WALLS, GIBSON
Jeff Gentner  /  AP file
Kevin Walls consoles Cris Gibson, both of Chapmanville, W.Va., as they exit the Bright Star Freewill Baptist Church in Melville, W.Va., Friday, Jan. 20. Two missing miners were found dead on Saturday in the state's latest mining tragedy.
By Correspondent
NBC News
updated 1/23/2006 2:28:26 PM ET 2006-01-23T19:28:26

A fire Thursday at Aracoma Coal's Alma No. 1 mine in Melville, W.Va., the second major mining accident in the state within three weeks, resulted in two deaths, adding to the 12 who had died in the Sago disaster in the north of the state on January 2.

The outcry over the mining accidents has led to calls for new legislation to better ensure the safety of miners, with West Virginia’s Gov. Joe Manchin hoping to get major state legislation passed by the end of the day on Monday. In addition, a U.S. Senate subcomittee was meeting on Monday in Washington to discuss the issue of mine safety.

Speaking from Logan, W. Va., about two miles from the site of the latest mine tragedy, NBC News' Michelle Hofland reports on how local people feel about the proposed new legislation.

What is the local reaction around the Melville area to the push for greater legislation?Do people believe that the governor's proposals will be effective?
Nearly everyone that we talked to — and also based on the callers we heard calling into the WVOW radio show this morning — is confident that the governor and their lawmakers will be able to make some changes to make their mines safer.

They like the three different ideas that Gov. Manchin is proposing. The safety measures he is suggesting would require that miners underground have electronic monitoring so that their location can be pinpointed. Another proposal — to ensure that there is more rapid response to mining accidents — would require that mines contact a statewide hotline within 15 minutes to report an accident or they would receive a $100,000 fine. The third suggestion is to have emergency oxygen tanks placed throughout the mines.

People here like these three ideas. They would, of course, like more, but they say that this is a good beginning.

People here watched the governor when he was here with the families as they were waiting for news of their loved who were deep inside the mines. They saw the pain in his face as he was talking about what happened that day and how these families were impacted, and they are confident that he’ll be able to make changes to make these mines safer.

Is there any cynicism — any sense that the safety proposals are overdue and are in some ways just politics as usual?
I don’t think people here think that the legislative proposals are politically motivated. Rather, they believe that now that the eyes of the country are on them they’ll have the anger and emotion to help push changes that are long overdue.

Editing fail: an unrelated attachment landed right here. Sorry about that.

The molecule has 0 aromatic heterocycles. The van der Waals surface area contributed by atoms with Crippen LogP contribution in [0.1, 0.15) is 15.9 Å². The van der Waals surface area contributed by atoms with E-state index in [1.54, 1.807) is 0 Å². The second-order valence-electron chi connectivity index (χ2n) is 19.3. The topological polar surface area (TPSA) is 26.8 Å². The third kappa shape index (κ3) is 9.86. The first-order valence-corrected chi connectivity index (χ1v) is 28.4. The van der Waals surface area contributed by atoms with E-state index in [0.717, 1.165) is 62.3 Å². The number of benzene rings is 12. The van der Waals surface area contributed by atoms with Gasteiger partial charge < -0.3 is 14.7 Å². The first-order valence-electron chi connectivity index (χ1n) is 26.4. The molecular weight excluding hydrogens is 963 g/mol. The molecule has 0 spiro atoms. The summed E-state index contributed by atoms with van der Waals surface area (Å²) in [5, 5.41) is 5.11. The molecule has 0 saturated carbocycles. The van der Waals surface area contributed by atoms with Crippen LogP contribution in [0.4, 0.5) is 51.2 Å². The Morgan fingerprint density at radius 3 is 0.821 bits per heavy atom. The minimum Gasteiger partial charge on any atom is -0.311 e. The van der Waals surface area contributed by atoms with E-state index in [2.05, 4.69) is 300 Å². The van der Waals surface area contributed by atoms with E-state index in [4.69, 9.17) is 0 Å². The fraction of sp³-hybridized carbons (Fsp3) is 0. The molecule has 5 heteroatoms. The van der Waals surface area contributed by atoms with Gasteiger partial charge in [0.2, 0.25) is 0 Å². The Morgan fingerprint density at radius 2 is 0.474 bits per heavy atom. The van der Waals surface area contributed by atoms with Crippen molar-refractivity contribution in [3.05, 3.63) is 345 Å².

How are the people in West Virginia feeling with all this bad news in such a short period of time? They must feel battered.
In addition to the two deaths here and the tragedy at the Sago Mine central West Virginia three weeks ago where 12 miners died, there was also a mining death in neighboring Kentucky two weeks ago as well.

That said, people here and a throughout the state are from generations of mining families, so they know the realities of mining — these mines are two miles underground and coal is combustible — and the dangers. And it still offers the best opportunity to make a livelihood in the area. So, generations and generations of these miners and their families will continue to return to the mines to earn a living.

I spoke with one man who was trapped down in that mine and got out from the smoke — from 1,000 feet below the ground or two miles down into the mine — and he says that he will go back to work at the mine.

While that’s hard for us to believe, he says that this is the best paying job, with the best benefits and the best health plan, in the area. He says this is the best place for him to work to support his family.

According to Larry Bevins, the general manager for WVOW Radio, the local radio station, miners can make anywhere from $50,000 to 90,000 a year with overtime. Plus the mines also offer health plans, 401Ks and other benefits.  

Despite the notion of generations of miners, what do people tell their children?
It’s just like anywhere else — they encourage their children to do better then what they did. But at the same time, the best jobs are in mines.

Bevins added that based on the calls he received into his radio talk show this morning, people know that there still will be accidents in the mines, even if this new legislation is passed. They just want to lessen the odds.

The people here are in line with the governor in saying that more needs to be done right now to make these mines safer.

Michelle Hofland is an NBC News Correspondent on assignment in Logan, West Virginia.

Video: Miner safety laws

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